LEWIS, Iowa -- For years, beef producers and environmental specialists have looked for economical ways to curb intensive runoff from feedlots. In addition, environmental regulations in high-rainfall areas, such as Iowa, are creating increased interest in new livestock production systems. As a result, specialists at Iowa State University (ISU) have begun research to quantify the environment in a bedded hoop barn used for finishing cattle, and to compare beef cattle performance in hoops to conventional open feedlots.
Hoop barns are not necessarily new to livestock. Known for their low cost and versatility, hoop barns have been used as swine finishing facilities for several years. However, recent innovations have expanded hoop production use to include providing shelter to dairy and beef cattle, sows and piglets, and other livestock systems. A unique advantage of hoop building for finishing cattle is the containment of waste runoff, which can address concentrated animal feeding operation regulations for larger beef operations.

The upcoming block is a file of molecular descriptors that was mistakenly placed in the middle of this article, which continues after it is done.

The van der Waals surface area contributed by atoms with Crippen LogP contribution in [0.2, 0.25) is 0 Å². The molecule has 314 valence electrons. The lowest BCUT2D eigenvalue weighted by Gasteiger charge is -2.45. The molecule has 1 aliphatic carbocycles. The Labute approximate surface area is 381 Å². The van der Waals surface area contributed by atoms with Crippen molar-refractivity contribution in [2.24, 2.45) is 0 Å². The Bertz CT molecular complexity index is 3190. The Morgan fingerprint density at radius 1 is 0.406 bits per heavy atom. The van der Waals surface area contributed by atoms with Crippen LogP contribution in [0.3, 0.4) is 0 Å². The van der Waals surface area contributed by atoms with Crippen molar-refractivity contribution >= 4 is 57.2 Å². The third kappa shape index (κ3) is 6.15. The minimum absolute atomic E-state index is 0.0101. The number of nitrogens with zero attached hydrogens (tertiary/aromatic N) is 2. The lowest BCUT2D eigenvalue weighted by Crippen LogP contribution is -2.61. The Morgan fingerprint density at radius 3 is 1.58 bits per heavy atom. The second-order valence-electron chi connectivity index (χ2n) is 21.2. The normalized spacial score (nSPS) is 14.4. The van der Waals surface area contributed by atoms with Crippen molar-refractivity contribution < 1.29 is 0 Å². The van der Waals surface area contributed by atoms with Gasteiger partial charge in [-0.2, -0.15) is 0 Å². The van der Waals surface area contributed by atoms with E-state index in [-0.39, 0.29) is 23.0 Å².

The research project is underway at ISU’s Armstrong Research Farm, near Lewis in southwest Iowa. Construction is now complete on a 50-foot wide, 120-foot long barn, which includes a fenceline feedbunk with concrete apron and scrape alley. The barn houses 120 head of steers, with approximately 50 square feet per animal.
Mark Honeyman, professor of animal science at ISU, discusses the current climate in the beef production industry and how hoop barns may offer much-needed solutions. “In order to be viable, today’s finishing facilities must be profitable as well as environmentally responsible, with particular attention to an operation’s effects on water quality,” states Honeyman. “We are very eager to find how hoop barns compare to open feedlots and conventional confinements, both in operation costs and environmental impacts.”
Data on the hoop barn project will be collected and summarized on facility cost, feed intake, feed efficiency, cost of gain, daily gain, bedding use, manure output and labor requirements. Results of the study will be ongoing, and steers in the hoop barn will be compared to those in an outside feedlot and shed, also located at the Armstrong Research Farm.
For more information about the project, contact the ISU Armstrong Research Farm at (712) 769-2600. Visitors are welcome to visit the farm and observe the barn in use. The project is funded by the Leopold Center at ISU, the Iowa Beef Center, Iowa Cattlemen’s Association, Wallace Foundation, as well as several cattle feeders and ag businesses in southwest Iowa.
Rachel E. Martin, Iowa Beef Center, (515)294-9124,